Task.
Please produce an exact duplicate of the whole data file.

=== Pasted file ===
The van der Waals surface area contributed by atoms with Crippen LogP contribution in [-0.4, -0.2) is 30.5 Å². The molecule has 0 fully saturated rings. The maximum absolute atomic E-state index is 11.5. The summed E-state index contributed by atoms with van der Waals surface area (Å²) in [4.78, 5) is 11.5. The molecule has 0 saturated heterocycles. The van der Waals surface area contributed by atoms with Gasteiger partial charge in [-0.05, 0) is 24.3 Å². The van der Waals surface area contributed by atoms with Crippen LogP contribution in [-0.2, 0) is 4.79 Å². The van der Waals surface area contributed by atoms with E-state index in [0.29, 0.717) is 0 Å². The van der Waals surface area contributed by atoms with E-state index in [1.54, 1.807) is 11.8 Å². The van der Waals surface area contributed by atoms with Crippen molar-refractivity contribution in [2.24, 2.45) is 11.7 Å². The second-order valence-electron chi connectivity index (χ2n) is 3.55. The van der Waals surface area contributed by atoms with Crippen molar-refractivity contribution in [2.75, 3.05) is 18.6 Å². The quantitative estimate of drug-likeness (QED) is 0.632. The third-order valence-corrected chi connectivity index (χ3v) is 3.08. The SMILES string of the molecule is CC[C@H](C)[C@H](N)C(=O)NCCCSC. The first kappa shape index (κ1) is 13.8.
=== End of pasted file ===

The van der Waals surface area contributed by atoms with Crippen LogP contribution in [-0.4, -0.2) is 30.5 Å². The molecule has 0 fully saturated rings. The maximum absolute atomic E-state index is 11.5. The summed E-state index contributed by atoms with van der Waals surface area (Å²) in [4.78, 5) is 11.5. The molecule has 0 saturated heterocycles. The van der Waals surface area contributed by atoms with Gasteiger partial charge in [-0.05, 0) is 24.3 Å². The van der Waals surface area contributed by atoms with Crippen LogP contribution in [-0.2, 0) is 4.79 Å². The van der Waals surface area contributed by atoms with E-state index in [0.29, 0.717) is 0 Å². The van der Waals surface area contributed by atoms with E-state index in [1.54, 1.807) is 11.8 Å². The van der Waals surface area contributed by atoms with Crippen molar-refractivity contribution in [2.24, 2.45) is 11.7 Å². The second-order valence-electron chi connectivity index (χ2n) is 3.55. The van der Waals surface area contributed by atoms with Crippen molar-refractivity contribution in [2.75, 3.05) is 18.6 Å². The quantitative estimate of drug-likeness (QED) is 0.632. The third-order valence-corrected chi connectivity index (χ3v) is 3.08. The SMILES string of the molecule is CC[C@H](C)[C@H](N)C(=O)NCCCSC. The first kappa shape index (κ1) is 13.8.